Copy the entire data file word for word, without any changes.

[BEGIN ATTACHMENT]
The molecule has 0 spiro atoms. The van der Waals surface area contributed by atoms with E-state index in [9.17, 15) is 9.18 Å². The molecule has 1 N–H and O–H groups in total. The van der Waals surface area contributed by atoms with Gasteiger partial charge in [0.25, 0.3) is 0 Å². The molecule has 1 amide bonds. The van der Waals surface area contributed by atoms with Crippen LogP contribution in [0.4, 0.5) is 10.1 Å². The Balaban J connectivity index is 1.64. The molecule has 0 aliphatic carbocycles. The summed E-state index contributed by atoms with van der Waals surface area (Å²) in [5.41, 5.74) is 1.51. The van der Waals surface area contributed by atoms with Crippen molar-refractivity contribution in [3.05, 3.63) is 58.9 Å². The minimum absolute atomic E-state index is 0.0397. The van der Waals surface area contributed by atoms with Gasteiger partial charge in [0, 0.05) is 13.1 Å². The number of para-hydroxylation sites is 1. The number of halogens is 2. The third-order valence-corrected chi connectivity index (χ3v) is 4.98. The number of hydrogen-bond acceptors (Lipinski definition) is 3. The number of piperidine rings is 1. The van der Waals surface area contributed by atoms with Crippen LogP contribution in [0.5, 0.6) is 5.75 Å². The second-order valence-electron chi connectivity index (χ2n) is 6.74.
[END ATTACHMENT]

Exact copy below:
The molecule has 0 spiro atoms. The van der Waals surface area contributed by atoms with E-state index in [9.17, 15) is 9.18 Å². The molecule has 1 N–H and O–H groups in total. The van der Waals surface area contributed by atoms with Gasteiger partial charge in [0.25, 0.3) is 0 Å². The molecule has 1 amide bonds. The van der Waals surface area contributed by atoms with Crippen LogP contribution in [0.4, 0.5) is 10.1 Å². The Balaban J connectivity index is 1.64. The molecule has 0 aliphatic carbocycles. The summed E-state index contributed by atoms with van der Waals surface area (Å²) in [5.41, 5.74) is 1.51. The van der Waals surface area contributed by atoms with Crippen molar-refractivity contribution in [3.05, 3.63) is 58.9 Å². The minimum absolute atomic E-state index is 0.0397. The van der Waals surface area contributed by atoms with Gasteiger partial charge in [0, 0.05) is 13.1 Å². The number of para-hydroxylation sites is 1. The number of halogens is 2. The third-order valence-corrected chi connectivity index (χ3v) is 4.98. The number of hydrogen-bond acceptors (Lipinski definition) is 3. The number of piperidine rings is 1. The van der Waals surface area contributed by atoms with Crippen LogP contribution in [0.5, 0.6) is 5.75 Å². The second-order valence-electron chi connectivity index (χ2n) is 6.74.